The upper end of the mooring pipe M projects through the collar 70 and is connected to a flexible hose or conduit 72 which connects the upper end of the mooring pipe M and the swivel top 75 which is suitably attached in a rotating fashion to surface buoy S-2. Flexible hose 72 accommodates some variation in the elevation or vertical distance between the surface buoy S-2 and the submerged buoy S-1 as the cables 80 are lengthened or shortened as the case may be. A swivel top or cap 75 is rotatably mounted at the upper end of the mooring pipe to connect to flowline or conduit C to permit the mooring hawse H and the conduit C to swing together as the tanker swings freely about such mooring S-2.
It will be appreciated that with the single point mooring system of the present invention the buoys and mooring pipe may be positioned at a desired location in the ocean by placing a temporary guide structure on the bottom and jetting or cementing a pile in place. Together with the pile the permanent guide base is positioned on the temporary guide base and the mooring string M, including the hydraulic connector R, the upper and lower flex joints 52 and 51, as well as the surface and submerged buoys S-2 and S-1, may be lowered into position and connected to the pile extension profile 42. Also, it will be appreciated that the remote pipeline connector may be connected to a suitable flowline on the ocean bottom for transferring product through the mooring pipe to or from a tanker at the surface. After this single point mooring has served its usefulness, should it be desired to move the single point mooring to another location, the hydraulic connector R at the lower end of the mooring line can be disconnected and the mooring line and its associated buoys and flex joints can thereafter be retrieved and reinstalled at some other suitable location.
The foregoing disclosure and description of the invention are illustrative and explanatory thereof, and various changes in the size, shape, and materials, as well as in the details of the illustrated construction may be made without departing from the spirit and scope of the invention.
1. A single point mooring apparatus for mooring a ship and conducting fluid thereto, comprising:
- a guide base positioned on the ocean floor and connected to a pile embedded in the ocean bottom;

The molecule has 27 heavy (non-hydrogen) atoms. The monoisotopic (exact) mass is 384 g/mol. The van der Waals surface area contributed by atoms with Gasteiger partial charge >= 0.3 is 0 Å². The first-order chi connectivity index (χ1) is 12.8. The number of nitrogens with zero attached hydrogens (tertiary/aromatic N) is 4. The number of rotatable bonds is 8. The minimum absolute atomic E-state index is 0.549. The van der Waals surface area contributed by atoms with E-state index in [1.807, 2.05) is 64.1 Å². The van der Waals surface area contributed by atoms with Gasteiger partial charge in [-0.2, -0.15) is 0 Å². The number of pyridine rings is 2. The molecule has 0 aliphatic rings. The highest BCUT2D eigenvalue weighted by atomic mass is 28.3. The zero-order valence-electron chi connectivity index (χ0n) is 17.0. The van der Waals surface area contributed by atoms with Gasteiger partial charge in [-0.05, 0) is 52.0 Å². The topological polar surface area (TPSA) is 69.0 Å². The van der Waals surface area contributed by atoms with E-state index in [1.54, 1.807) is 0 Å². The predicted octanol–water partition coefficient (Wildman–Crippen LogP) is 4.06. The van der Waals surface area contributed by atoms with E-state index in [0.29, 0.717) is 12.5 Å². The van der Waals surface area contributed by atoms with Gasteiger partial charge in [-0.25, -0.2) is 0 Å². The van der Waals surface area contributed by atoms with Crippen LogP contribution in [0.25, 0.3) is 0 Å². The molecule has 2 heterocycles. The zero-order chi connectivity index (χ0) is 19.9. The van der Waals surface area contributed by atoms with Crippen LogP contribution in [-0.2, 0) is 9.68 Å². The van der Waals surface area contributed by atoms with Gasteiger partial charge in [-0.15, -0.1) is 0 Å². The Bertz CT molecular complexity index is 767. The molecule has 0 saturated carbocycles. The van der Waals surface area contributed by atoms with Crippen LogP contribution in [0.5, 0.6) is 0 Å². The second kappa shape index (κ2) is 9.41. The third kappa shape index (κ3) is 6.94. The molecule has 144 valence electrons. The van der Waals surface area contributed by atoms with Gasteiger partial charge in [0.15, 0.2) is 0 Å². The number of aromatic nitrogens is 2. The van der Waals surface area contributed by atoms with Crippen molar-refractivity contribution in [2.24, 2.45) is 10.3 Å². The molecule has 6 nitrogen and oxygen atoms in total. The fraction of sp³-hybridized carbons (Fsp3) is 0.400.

- a hollow tubular conductor pipe extending upwardly from said base and connected thereto by a releasable connector;
- a submerged buoy mounted with said conductor pipe adjacent its upper end;
- a surface buoy connected to said submerged buoy by adjustable connector means for controlling the tension on said hollow tubular conductor pipe;
- a flexible conduit connecting the upper end of said conductor pipe and a fluid flowline extending from said surface buoy for delivering fluids from said hollow tubular conductor pipe to a tanker; and
- a rotatable ring mounted for rotation about said flexible conduit and having a yoke pivotally connected to said ring for receiving a hawse for mooring a tanker to said submerged buoy.
2. The invention of claim 1, wherein:
- said adjustable connector means connecting said surface buoy and said submerged buoy comprises a plurality of cables wound on reels on said surface buoy with the free end of the cables connected to said submerged buoy and drive means for rotating said reels in either direction for taking up or playing out said cables to control the displacement of said surface buoy.
3. The invention of claim 1, including:
- a lower flexible joint connecting said tubular conductor pipe and said releasable connector.
4. The invention of claim 1, including:
- an upper flexible joint connecting said tubular conductor pipe and said submerged buoy.
|3641602||February 1972||Flory et al.|
|3894567||July 1975||Mott et al.|
- Flory; J. F., Mascenik; J., & Pedersen; K. I. The Single Anchor Leg Mooring, Exxon Research and Engineering Company, P.O. Box 55, Linden, N.J. 07036, Jul. 1975.
Filed: Mar 17, 1977
Date of Patent: Dec 19, 1978
Assignee: Vetco, Inc. (Ventura, CA)
Inventor: Ben H. van Bilderbeek (Ventura, CA)
Primary Examiner: Trygve M. Blix
Assistant Examiner: Sherman D. Basinger
Law Firm: Pravel, Wilson & Gambrell
Application Number: 5/778,483
International Classification: B63B 2100;